NEVER CHANGE THE BANK ACCOUNTS UNTIL YOU HAVE YOUR MONEY. Another subtle, but yet red flag is it appears the seller changed the signature cards at the bank(s) and the names of the people allowed access. Even in a stock purchase, the current bank account holder – the seller would have to have the bank change the names and cards. Obviously, if this did in fact happen, it happened prior to the seller having funds from the buyer. The new buyer also apparently had the “keys” to the business before the seller was paid the purchase price. It is like selling your car to someone and agreeing to be paid at some future date; while you watch the “new buyers” that you just met drive off into the sunset with your car. You probably will never see your money or your car.

Most small business stories like your article remain non-public. Just like most financial frauds that occur at small businesses. People do not like to talk about the failures of small business transactions but, they are happening all the time and all across the country. It is very important that sellers and buyers understand the process of selling/buying a business, watch for red flags and use qualified professionals to help them in the process. Doing so will save them money, time and effort and make for a much better business transaction.

Tax Liens Vs Tax Deeds – Which is the Best Investment?

Frequently I’m asked the question what is more profitable, investing in tax lien certificates or tax deeds. Whether tax lien investing or tax deed investing is better for you depends on the state that you live in and what your goals are. If you are looking to pick up property under market value than you are better off with tax deeds than with tax liens. If you do your homework and purchase tax liens on good properties, the chances of foreclosure are slim. And in some states, even if the lien is not redeemed, you may not be able to get the property.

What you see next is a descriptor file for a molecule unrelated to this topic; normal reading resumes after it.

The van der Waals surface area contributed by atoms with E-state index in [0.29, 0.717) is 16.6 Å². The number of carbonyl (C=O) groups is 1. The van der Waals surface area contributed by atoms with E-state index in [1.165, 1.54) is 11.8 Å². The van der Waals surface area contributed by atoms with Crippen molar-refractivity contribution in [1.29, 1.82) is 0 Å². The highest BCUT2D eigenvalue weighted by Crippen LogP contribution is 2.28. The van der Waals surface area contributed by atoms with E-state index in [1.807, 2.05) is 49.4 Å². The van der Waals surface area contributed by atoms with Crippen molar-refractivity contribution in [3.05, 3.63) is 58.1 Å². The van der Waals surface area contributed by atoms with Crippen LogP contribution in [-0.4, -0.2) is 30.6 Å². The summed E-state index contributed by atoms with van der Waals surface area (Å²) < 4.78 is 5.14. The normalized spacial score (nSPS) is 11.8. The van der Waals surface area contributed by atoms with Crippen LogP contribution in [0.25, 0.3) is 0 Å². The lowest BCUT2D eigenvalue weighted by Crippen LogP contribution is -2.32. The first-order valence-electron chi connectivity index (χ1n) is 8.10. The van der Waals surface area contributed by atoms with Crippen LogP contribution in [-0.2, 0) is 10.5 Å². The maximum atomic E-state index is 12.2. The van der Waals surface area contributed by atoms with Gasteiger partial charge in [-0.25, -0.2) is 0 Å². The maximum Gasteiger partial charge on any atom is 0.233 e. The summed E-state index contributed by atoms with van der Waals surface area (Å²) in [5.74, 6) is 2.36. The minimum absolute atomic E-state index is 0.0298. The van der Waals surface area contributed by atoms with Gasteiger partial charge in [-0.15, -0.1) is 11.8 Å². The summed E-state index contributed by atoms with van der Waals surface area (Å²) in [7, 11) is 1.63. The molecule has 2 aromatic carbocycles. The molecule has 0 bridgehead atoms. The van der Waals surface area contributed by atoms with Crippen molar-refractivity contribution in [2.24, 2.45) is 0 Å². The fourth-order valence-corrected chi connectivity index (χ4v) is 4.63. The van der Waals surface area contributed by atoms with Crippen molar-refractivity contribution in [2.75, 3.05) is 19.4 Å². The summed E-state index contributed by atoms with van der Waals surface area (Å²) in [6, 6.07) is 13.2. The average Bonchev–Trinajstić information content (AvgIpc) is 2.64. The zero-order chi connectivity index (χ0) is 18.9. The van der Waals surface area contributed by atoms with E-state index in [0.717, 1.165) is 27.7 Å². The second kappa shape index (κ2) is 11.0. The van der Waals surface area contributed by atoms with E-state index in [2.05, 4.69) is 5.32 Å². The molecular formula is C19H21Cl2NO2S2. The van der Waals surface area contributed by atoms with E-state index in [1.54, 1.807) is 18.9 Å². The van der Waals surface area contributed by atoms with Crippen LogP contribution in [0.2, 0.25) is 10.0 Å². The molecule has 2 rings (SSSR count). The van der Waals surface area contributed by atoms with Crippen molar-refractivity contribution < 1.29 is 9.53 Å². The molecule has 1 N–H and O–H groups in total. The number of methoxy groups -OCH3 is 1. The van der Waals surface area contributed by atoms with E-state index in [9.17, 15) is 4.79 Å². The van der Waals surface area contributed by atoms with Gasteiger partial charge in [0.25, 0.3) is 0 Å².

In the State of Florida for example, if your lien does not redeem during the redemption period, the property goes into a tax deed sale in order to satisfy your lien. If you did your due diligence and purchased a lien on a decent property, in order to get the property, you will have to bid against other investors at the deed sale. So if you want to invest in Florida, and you are interested in obtaining property, then deed investing is the way to go, not lien investing. If, however, you are not interested in owning property, but just want to get a higher return on your money than you could in the bank, then tax liens are the way to go. In Florida, as long as you do your due diligence, you won’t have to worry about the possibility of owning the property.

If you live on the west coast, you might want to consider investing in tax deeds instead of tax liens. That’s because the states on the west coast are deed states and not lien states. Yes, you could travel to the closest lien state, but that would eat into your profits. And yes, you could invest online but then you have to deal with increased competition and higher costs. Also, would you purchase a property that you did not physically look at first? Even though with tax lien investing, you are not purchasing the property, you’re only buying a lien on the property; your lien is only as good as the property that guarantees it.

If you are interested in either owning the property or getting a very good return on your investment and you live in or near a redeemable deed state, than you should consider investing in redeemable deeds. Redeemable deeds are kind of in-between tax liens and tax deeds. You purchase the tax deed at the sale, but there is a redemption period in which the previous owner can come back and redeem the deed from you. They have to pay a pretty hefty penalty in most redeemable deed states in order to do so, and the penalty is on the total amount that you bid at the sale. In Texas the penalty is 25% and in Georgia it’s 20%. Not a bad rate of return! Another great thing about redeemable deeds is that the larger counties with bigger cities can have a tax sale a few times a year or even every month. That’s better than waiting for a tax sale only once a year as in most states that sell regular tax deeds or tax liens.